HQS@HPCII is the successor of HQS@HPC. The official project start is at 2009/01/01. For a related project, see also Cluster perturbation theory for electron-phonon systems.
The challenge of understanding the complex physical properties of highly correlated quantum systems has stimulated intense work on generic microscopic model Hamiltonians. Topical issues are charge, spin, and heat transport, quantum phase transitions, particle real-time dynamics, quantum fluctuation, temperature, detuning and decoherence effects, in particular in electronically low-dimensional materials or in geometrically restricted quantum systems/devices. The project addresses these problems by employing large-scale numerical investigations on high-end supercomputers. In particular we apply the density matrix renormalization group (DMRG) scheme in order to examine the intervening metallic phase at the spin-density-wave charge-density-wave transition in the one-dimensional Holstein-Hubbard model. Moreover we explore charge transport within a correlated/fluctuating background medium by means of an effective lattice model with a novel form of fermion-boson coupling. Combining exact diagonalisation, DMRG and kernel polynomial methods, we study the ground-state and spectral properties of this model, and discuss the possibility of a metal-insulator quantum phase transition in relation to Mott and Peierls transition scenarios. By means of recently developed Chebyshev expansion and Chebyshev space techniques we investigate the time evolution of finite quantum systems, and inspect the effects of the coupling of quantum systems to fermionic and bosonic baths.
As the predecessor KONWIHR project HQS@HPC has shown prominently, the importance of high-performance numerical software cannot be overrated even when using the most advanced algorithms. An explicit goal of this project is thus the further advancement of our high-performance implementations. The "hot spot" in our exact diagonalization codes is sparse matrix-vector multiplication (sMVM). We will employ recent developments in sMVM optimization to improve performance of ED. Furthermore, we will make use of data structures that enable architecture-specific data access optimizations. For shared-memory and hybrid ED codes, correct ccNUMA page placement will be paramount. As the rigid boundary conditions for ccNUMA placement work against optimal load balancing, the use of hybrid, hierarchical implementations that are ideally mapped to the core-socket-node-cluster structure of modern HPC systems will be thoroughly evaluated.
The project HQS@HPCII is partially funded by KONWIHR (Competence Network for Technical, Scientific High Performance Computing in Bavaria).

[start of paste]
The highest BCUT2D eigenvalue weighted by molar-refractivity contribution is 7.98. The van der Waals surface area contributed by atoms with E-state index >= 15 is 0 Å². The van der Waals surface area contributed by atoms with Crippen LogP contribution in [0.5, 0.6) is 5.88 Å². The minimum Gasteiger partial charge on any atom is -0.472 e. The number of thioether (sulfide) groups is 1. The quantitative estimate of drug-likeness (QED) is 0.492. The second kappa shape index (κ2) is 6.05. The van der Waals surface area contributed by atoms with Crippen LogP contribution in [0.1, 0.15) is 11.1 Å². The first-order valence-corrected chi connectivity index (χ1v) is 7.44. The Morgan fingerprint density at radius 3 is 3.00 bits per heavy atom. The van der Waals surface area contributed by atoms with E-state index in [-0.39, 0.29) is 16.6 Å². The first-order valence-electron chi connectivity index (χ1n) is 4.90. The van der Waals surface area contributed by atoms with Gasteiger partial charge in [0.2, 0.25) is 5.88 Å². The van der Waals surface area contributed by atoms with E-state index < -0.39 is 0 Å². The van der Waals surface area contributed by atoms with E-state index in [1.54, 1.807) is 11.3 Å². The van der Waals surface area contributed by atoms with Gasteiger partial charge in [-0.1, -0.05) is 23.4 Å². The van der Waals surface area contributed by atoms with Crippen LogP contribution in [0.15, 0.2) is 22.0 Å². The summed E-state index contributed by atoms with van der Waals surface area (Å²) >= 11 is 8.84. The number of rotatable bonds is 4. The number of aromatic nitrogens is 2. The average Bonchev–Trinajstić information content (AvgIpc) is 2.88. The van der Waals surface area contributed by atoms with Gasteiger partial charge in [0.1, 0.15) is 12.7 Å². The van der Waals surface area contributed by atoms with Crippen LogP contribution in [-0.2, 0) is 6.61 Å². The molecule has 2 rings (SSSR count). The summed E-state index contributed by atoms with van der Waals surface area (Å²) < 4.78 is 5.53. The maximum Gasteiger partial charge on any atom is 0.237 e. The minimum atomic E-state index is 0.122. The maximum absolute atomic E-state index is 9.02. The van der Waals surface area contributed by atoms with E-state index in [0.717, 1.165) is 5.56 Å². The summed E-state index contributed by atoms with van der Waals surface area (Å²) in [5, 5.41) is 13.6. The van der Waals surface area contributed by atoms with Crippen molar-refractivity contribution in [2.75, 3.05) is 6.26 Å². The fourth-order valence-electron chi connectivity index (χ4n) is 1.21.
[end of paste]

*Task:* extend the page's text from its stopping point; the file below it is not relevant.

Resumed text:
Prof. Dr. Holger Fehske
Lehrstuhl für Theoretische Physik II
Ernst-Moritz-Arndt Universtät Greifswald
+49 (0)3834 86 4760
Dr. Georg Hager
Regionales Rechenzentrum Erlangen
+49 (0)9131 85 28973
Staff (starting 2009/01/01)
- Dipl.-Phys. Gerald Schubert
The following people are tightly involved in HQS@HPC:
Dr. Gerhard Wellein, Regionales Rechenzentrum Erlangen. email@example.com
Dr. Andreas Alvermann, Insitut Physik der Universität Greifswald. firstname.lastname@example.org
Dr. Satoshi Ejima, Insitut Physik der Universität Greifswald. email@example.com
We cooperate with several scientists in and out of Germany:
Prof. Dr. Eric Jeckelmann (Insitut für theoretische Physik der Universität Hannnover)
Prof. Dr. David M. Edwards (Department of Mathematics, Imperial College, London)
Prof. Dr. Alan R. Bishop (Los Alamos National Laboratory, T Division Director)
Relevant publications (up to 2008):
- H. Fehske, R. Schneider and A. Weiße, Computational Many-Particle Physics, Lect. Notes Phys. 739 (Springer, Berlin Heidelberg 2008).
- A. Alvermann and H. Fehske, Phys. Rev. B 77, 045125 (2008): Chebyshev approach to quantum systems coupled to a bath.
- A. Alvermann, D. M. Edwards, and H. Fehske, Phys. Rev. Lett., 98, 056602 (2007): Boson controlled quantum transport.
- G. Hager, T. Zeiser and G. Wellein, Workshop on Large-Scale Parallel Processing 2008, arXiv:0712.2302: Data access optimizations for highly threaded multi-core CPUs with multiple memory controllers.
- A. Weiße, G. Wellein, A. Alvermann, and H. Fehske, Rev. Mod. Phys. 78, 275 (2006): The kernel polynomial method.
- G. Hager, T. Zeiser, J. Treibig and G. Wellein, In: Proceedings of the 2nd Russian-German Advanced Research Workshop on Computational Science and High Performance Computing, HLRS, Stuttgart, March 14 - 16, 2005. Optimizing performance on modern HPC systems: learning from simple kernel benchmarks.
- G. Hager, E. Jeckelmann, H. Fehske, and G. Wellein, J. Comput. Phys. 194, 795 (2004): Parallelization strategies for density matrix renormalization group algorithms on shared-memory systems.
- H. Fehske, G. Wellein, G. Hager, A. Weiße, and A. R. Bishop, Phys. Rev. B 69, 165115 (2004): Quantum lattice dynamical effects on the single-particle excitations in 1D Mott and Peierls insulators.
- G. Wellein, G. Hager, A. Basermann and H. Fehske, In: J.M.L.M. Palma, J. Dongarra (eds.): High Performance Computing for Computational Science - VECPAR2002, Porto, June 26--28, 2002. Berlin, Springer, 2003. Fast sparse matrix-vector multiplication for TFlop/s computers.